Does your university produce top-earning graduates?
Students may face debts of up to £44,000 when they leave university, so it is important to decide whether this looks to be a good investment. New statistics published by salary benchmarking service Emolument Alumni shows how the average salaries of graduates from different universities vary significantly.
Unsurprisingly, Oxford and Cambridge University appear high in the Alumni Rich List, with an average salary in the five years on leaving of £54k and £52k respectively, but graduates from leading business schools take up most of the top positions, with London Business School averaging as much as £16,000 per year more than Oxbridge Universities.
Top entry grades clearly do not always equate to highest post-university earnings. Graduates from the University of Sheffield, which ranks as low as 26th in the university league tables, appear 7th on the Alumni Rich List earning an average of over £49,000. In contrast, Durham University is ranked 5th in the UK by the Complete University Guide, but its graduates appear in 12th place in the Rich List, averaging salaries of £45,000.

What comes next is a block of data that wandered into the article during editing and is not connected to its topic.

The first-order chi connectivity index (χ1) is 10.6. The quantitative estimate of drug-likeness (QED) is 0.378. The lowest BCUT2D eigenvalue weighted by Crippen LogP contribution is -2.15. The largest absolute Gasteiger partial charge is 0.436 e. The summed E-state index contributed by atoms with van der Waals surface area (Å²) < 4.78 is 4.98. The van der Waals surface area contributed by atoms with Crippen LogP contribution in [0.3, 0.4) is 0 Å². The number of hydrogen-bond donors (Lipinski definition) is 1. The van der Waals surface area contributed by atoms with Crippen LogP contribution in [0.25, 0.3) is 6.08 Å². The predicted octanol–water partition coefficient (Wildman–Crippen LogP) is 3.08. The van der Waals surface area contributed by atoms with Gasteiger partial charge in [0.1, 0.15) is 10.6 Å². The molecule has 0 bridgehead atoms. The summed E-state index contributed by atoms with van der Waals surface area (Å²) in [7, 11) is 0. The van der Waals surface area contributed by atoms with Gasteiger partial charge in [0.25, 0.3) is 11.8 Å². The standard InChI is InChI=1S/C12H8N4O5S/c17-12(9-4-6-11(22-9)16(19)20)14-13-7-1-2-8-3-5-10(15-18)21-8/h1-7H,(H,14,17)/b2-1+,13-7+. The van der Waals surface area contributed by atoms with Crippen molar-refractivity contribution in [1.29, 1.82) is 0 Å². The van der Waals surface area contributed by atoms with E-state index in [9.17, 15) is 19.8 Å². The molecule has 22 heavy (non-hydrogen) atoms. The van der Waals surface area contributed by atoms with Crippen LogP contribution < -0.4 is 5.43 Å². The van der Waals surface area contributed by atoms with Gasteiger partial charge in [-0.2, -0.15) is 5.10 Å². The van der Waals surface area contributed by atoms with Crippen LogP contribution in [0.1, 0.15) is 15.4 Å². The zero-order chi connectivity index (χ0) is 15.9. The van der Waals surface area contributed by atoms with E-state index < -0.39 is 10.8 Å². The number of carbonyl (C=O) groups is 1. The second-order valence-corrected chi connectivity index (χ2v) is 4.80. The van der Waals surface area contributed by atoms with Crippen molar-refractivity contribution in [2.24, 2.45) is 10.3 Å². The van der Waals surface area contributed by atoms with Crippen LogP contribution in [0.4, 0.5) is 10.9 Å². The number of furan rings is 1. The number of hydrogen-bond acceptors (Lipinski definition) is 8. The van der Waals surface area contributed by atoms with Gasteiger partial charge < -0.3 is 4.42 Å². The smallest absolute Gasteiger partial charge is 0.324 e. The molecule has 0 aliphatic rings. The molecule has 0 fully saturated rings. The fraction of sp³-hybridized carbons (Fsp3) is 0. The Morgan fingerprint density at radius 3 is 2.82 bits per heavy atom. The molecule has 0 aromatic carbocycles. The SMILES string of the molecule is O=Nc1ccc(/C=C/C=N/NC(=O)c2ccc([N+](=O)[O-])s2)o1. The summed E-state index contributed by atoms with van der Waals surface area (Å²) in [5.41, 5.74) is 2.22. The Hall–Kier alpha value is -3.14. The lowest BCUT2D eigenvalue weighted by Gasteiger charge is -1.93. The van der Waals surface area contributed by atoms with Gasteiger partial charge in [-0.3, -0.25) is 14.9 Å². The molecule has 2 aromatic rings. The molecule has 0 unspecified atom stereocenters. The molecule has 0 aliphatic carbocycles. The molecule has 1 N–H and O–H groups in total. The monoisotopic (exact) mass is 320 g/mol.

The top 20 universities, and the average salaries of graduates within five years of leaving, are as follows:
- London Business School: £69,000
- Oxford University: £54,000
- Warwick Business School: £53,000
- Cambridge University: £52,500
- Cass Business School: £50,500
- LSE London School of Economics: £50,000
- University of Sheffield: £49,000
- Edinburgh University: £48,500
- Imperial College London: £47,000
- University of Birmingham: £46,500
- University of London: £45,500
- Durham University: £45,000
- University of Bath: £43,500
- Aston University: £43,000
- Warwick University: £42,500
- Bristol University: £41,000
- UCL University College London: £40,500
- Loughborough University: £40,500
- University of Leeds: £40,500
- University of Nottingham: £40,000